A calculation expresses a relationship between fields by setting the value of a calculated field based on one or more input fields. For example, an online shopping cart application provides customers a total cost for each item ordered, based on unit price and quantity ordered, then calculates a total for all the items ordered.
The application then calculates any assessed tax and adds the tax to the order total to calculate the final charge to the customer. Other calculations can determine the value of promotional discounts and frequent shopper points. Calculation occurs whenever users update the value of an input field. Defining a field calculation reduces the chance for error and improves process efficiency by eliminating the need for a manual calculation.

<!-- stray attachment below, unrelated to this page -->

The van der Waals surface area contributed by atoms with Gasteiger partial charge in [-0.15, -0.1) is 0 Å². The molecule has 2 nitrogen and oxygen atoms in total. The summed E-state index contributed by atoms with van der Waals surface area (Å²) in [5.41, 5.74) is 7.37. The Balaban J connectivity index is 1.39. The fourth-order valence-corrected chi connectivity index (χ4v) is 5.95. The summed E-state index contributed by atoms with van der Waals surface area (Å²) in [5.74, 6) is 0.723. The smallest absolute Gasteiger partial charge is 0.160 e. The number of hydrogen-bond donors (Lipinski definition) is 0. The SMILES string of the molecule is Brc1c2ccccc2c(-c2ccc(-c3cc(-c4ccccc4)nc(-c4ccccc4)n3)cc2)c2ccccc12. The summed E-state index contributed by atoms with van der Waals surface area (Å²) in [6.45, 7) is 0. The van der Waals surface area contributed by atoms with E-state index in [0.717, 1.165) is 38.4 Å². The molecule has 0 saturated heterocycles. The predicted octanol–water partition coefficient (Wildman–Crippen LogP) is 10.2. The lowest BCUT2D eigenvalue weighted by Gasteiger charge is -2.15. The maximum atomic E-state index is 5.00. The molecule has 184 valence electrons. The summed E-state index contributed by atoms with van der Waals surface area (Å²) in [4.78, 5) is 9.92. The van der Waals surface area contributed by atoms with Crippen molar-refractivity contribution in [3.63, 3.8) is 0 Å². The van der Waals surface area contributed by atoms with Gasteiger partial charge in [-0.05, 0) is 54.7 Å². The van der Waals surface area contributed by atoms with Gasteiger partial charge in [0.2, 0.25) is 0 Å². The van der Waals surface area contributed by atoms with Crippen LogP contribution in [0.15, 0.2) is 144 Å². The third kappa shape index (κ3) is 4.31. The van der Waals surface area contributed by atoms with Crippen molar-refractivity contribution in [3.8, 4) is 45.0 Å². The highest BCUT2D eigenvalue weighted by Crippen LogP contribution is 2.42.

You can use a calculated field as an input to another calculation, creating a network of dependent calculations. When a user updates the value of a field that serves as a calculation input, the resulting calculation can trigger additional calculations for dependent fields.
App Studio allows three types of calculations:
- Functions iterate over items in a list.
- Expressions calculate a field value by referencing any combination of simple fields, fancy fields, and data relationships.
- Decision tables use a set of conditions to test property values and return an appropriate response.
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Functions iterate over items in a data relationship and are supported for Decimal, Currency, and Integer field types. App Studio provides four basic functions for use in calculations:
- Sum of adds all items in the specified property instances